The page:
I agree it’s possible to fix both problems. My assertion would be that as a result of more education, more opportunities, a more expansive approach to life, women have made decisions that benefit them more readily. It has taken a good long while to get here, and we must remain engaged and and have open discussions to maintain rather than lose the ground that has been gained.

              I think I’ll just agree to disagree on our approaches to how we maintain that ground. It sounds to me like we want the same thing, we simply have different approaches to achieving those goals.

  2. greencracker says:

    Maybe just cool it with “women won the right to vote.” No they didn’t. They successfully removed the artificial legal constraint to their inherent right to vote.

    The vote is a right and not a male person’s thing to give.

    Any others?
    ____________ is a right and not a person’s thing to give.

    Here I’d say birth control pills. Neither TV nor the microwave nor the Hot Pocket was the greatest 20th century invention. It was The Pill.

    A pill, which by the way, confers other benefits besides contraception and if you don’t know about them, I suggest you go read up.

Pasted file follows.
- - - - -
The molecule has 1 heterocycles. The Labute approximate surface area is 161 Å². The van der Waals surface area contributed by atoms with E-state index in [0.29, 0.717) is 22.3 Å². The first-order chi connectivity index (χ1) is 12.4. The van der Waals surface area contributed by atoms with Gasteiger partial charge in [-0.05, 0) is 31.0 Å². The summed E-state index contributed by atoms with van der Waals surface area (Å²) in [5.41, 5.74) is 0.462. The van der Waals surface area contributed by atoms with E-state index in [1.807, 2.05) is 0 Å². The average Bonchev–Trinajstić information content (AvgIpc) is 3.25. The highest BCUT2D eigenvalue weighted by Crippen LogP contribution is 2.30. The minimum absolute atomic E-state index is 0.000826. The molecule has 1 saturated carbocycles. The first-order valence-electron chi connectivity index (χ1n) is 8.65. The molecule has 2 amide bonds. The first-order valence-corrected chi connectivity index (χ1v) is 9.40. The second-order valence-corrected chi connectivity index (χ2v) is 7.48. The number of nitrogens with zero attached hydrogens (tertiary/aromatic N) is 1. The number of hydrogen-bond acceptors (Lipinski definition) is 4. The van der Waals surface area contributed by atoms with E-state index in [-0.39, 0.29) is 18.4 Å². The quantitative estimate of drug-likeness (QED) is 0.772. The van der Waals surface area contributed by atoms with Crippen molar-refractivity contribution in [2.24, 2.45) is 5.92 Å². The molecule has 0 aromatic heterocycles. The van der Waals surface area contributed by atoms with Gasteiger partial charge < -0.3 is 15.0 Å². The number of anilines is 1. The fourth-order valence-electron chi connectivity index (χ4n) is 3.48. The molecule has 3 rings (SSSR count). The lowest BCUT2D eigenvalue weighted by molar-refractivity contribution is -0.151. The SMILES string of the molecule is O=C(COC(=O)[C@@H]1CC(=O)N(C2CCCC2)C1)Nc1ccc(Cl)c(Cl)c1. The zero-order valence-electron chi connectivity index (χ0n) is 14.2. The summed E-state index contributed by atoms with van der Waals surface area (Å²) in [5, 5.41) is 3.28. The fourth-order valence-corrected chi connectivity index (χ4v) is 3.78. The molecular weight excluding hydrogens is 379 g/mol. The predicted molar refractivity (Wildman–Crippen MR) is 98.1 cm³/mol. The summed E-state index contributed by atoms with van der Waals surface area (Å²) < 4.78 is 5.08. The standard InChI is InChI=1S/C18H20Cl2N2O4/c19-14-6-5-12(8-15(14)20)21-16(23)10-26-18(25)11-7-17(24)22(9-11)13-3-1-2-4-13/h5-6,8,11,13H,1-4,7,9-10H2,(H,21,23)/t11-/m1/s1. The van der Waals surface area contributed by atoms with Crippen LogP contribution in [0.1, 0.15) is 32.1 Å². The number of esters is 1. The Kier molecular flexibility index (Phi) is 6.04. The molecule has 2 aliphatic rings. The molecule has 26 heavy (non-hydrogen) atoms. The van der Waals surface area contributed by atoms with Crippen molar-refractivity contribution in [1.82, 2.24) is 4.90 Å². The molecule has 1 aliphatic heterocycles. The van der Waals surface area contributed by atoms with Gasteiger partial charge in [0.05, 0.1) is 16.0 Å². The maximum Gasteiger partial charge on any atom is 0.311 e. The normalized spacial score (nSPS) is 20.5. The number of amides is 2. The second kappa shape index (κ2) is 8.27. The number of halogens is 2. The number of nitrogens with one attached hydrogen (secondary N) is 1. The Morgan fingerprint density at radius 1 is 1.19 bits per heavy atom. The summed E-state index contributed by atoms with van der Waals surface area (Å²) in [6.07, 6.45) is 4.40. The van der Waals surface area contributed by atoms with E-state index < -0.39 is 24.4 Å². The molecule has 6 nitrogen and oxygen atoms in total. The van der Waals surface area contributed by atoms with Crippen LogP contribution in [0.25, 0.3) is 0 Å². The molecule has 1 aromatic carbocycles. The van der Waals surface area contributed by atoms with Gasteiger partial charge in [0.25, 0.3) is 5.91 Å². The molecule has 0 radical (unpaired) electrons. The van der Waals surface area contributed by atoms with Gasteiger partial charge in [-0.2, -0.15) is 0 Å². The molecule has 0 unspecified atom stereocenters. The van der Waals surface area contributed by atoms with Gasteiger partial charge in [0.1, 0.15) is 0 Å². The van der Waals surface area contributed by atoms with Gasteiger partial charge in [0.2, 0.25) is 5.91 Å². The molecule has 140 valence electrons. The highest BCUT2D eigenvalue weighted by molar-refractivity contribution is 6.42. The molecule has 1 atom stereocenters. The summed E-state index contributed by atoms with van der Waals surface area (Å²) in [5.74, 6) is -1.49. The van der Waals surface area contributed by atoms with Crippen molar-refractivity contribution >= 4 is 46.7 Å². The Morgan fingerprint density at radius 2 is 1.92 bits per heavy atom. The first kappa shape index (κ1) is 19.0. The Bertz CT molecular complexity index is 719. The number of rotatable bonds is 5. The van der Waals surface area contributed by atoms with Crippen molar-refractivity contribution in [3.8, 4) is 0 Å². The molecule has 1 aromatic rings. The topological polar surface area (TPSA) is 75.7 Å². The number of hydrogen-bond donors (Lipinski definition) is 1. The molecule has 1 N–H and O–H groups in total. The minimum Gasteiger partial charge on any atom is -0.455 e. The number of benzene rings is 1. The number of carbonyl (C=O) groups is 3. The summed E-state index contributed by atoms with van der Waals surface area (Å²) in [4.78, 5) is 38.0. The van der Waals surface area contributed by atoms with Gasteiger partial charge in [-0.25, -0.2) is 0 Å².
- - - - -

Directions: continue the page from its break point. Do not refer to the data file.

• Scarlet Hawk says:

      Hmmmm…I am not articulating that women shouldn’t speak up for their rights, but again that they include more than just these two.

      I agree. I have never understood why (in the past) Georgia’s Medicaid list approved the provision of Viagra to men but not birth control pills to women.

      In my county seat, when I was in high school, we had what was called the Teen Scene, where teen girls could get proper ob-gyn care and (if desired) birth control pills. I believe it was a sliding scale basis, much like Planned Parenthood provides. I think these things are necessary, and i wish more were available in rural Georgia, but I don’t see them as the only issues important to women. I also find abstinence only sex-ed to be a problem waiting to happen. It’s not if, but when.

      This hashtag was used to draw national attention, and so therefore I find it missing the mark with me b/c I personally think the federal government should be worried about our security, economy, and infrastructure. I’m not saying these issues aren’t important, I just find the hashtag to be pandering to me and distracting from what I personally consider (maybe you do not) more comprehensive issues than reproductive rights and equal pay.